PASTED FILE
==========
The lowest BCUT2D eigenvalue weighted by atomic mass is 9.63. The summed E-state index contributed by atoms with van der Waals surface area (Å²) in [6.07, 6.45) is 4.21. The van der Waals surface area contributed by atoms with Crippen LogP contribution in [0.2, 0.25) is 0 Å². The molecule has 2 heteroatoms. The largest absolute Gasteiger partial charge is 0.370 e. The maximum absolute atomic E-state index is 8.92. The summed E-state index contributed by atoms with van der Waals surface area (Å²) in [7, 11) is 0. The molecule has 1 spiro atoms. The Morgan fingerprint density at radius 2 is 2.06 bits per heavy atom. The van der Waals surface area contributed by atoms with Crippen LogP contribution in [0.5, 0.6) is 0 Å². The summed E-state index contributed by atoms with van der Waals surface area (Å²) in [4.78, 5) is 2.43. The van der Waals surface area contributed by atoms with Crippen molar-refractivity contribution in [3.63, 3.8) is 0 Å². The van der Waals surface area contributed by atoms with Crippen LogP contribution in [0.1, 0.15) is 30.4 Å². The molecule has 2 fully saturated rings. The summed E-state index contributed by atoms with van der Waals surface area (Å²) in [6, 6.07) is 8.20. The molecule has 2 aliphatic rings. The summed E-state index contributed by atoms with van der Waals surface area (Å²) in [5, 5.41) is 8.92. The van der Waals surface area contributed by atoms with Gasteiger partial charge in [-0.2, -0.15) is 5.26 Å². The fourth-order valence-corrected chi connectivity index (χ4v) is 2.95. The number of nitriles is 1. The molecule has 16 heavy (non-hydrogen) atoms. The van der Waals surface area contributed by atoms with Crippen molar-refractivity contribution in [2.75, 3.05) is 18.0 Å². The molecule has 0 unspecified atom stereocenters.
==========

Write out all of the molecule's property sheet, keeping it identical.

The lowest BCUT2D eigenvalue weighted by atomic mass is 9.63. The summed E-state index contributed by atoms with van der Waals surface area (Å²) in [6.07, 6.45) is 4.21. The van der Waals surface area contributed by atoms with Crippen LogP contribution in [0.2, 0.25) is 0 Å². The molecule has 2 heteroatoms. The largest absolute Gasteiger partial charge is 0.370 e. The maximum absolute atomic E-state index is 8.92. The summed E-state index contributed by atoms with van der Waals surface area (Å²) in [7, 11) is 0. The molecule has 1 spiro atoms. The Morgan fingerprint density at radius 2 is 2.06 bits per heavy atom. The van der Waals surface area contributed by atoms with Crippen LogP contribution in [0.5, 0.6) is 0 Å². The summed E-state index contributed by atoms with van der Waals surface area (Å²) in [4.78, 5) is 2.43. The van der Waals surface area contributed by atoms with Crippen molar-refractivity contribution in [3.63, 3.8) is 0 Å². The van der Waals surface area contributed by atoms with Crippen LogP contribution in [0.1, 0.15) is 30.4 Å². The molecule has 2 fully saturated rings. The summed E-state index contributed by atoms with van der Waals surface area (Å²) in [6, 6.07) is 8.20. The molecule has 2 aliphatic rings. The summed E-state index contributed by atoms with van der Waals surface area (Å²) in [5, 5.41) is 8.92. The van der Waals surface area contributed by atoms with Gasteiger partial charge in [-0.2, -0.15) is 5.26 Å². The fourth-order valence-corrected chi connectivity index (χ4v) is 2.95. The number of nitriles is 1. The molecule has 16 heavy (non-hydrogen) atoms. The van der Waals surface area contributed by atoms with Crippen molar-refractivity contribution in [2.75, 3.05) is 18.0 Å². The molecule has 0 unspecified atom stereocenters.